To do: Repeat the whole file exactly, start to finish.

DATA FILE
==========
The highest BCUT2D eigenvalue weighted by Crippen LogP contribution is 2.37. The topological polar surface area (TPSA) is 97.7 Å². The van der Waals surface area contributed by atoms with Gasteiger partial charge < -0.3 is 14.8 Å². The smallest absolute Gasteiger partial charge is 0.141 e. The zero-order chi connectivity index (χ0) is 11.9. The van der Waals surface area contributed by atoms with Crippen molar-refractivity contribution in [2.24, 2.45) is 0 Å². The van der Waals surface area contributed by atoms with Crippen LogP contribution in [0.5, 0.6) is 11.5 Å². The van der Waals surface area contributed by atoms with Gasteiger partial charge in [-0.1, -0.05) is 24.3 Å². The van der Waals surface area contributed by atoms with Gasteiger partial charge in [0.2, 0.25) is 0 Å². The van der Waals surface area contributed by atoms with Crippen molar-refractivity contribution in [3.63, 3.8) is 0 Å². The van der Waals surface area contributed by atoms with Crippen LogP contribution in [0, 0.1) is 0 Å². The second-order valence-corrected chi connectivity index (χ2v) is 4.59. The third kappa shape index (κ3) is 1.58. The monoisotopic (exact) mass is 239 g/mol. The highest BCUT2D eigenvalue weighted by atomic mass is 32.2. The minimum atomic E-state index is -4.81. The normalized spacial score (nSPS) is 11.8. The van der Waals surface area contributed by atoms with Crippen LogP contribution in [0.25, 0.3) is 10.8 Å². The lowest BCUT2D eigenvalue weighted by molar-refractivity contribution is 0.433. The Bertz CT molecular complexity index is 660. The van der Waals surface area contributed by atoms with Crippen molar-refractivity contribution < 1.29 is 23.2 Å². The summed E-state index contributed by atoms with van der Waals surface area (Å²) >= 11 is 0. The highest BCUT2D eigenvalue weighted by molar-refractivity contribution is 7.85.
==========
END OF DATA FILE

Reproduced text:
The highest BCUT2D eigenvalue weighted by Crippen LogP contribution is 2.37. The topological polar surface area (TPSA) is 97.7 Å². The van der Waals surface area contributed by atoms with Gasteiger partial charge < -0.3 is 14.8 Å². The smallest absolute Gasteiger partial charge is 0.141 e. The zero-order chi connectivity index (χ0) is 11.9. The van der Waals surface area contributed by atoms with Crippen molar-refractivity contribution in [2.24, 2.45) is 0 Å². The van der Waals surface area contributed by atoms with Crippen LogP contribution in [0.5, 0.6) is 11.5 Å². The van der Waals surface area contributed by atoms with Gasteiger partial charge in [-0.1, -0.05) is 24.3 Å². The van der Waals surface area contributed by atoms with Gasteiger partial charge in [0.2, 0.25) is 0 Å². The van der Waals surface area contributed by atoms with Crippen molar-refractivity contribution in [3.63, 3.8) is 0 Å². The van der Waals surface area contributed by atoms with Crippen LogP contribution in [0, 0.1) is 0 Å². The second-order valence-corrected chi connectivity index (χ2v) is 4.59. The third kappa shape index (κ3) is 1.58. The monoisotopic (exact) mass is 239 g/mol. The highest BCUT2D eigenvalue weighted by atomic mass is 32.2. The minimum atomic E-state index is -4.81. The normalized spacial score (nSPS) is 11.8. The van der Waals surface area contributed by atoms with Crippen LogP contribution in [0.25, 0.3) is 10.8 Å². The lowest BCUT2D eigenvalue weighted by molar-refractivity contribution is 0.433. The Bertz CT molecular complexity index is 660. The van der Waals surface area contributed by atoms with Crippen molar-refractivity contribution < 1.29 is 23.2 Å². The summed E-state index contributed by atoms with van der Waals surface area (Å²) >= 11 is 0. The highest BCUT2D eigenvalue weighted by molar-refractivity contribution is 7.85.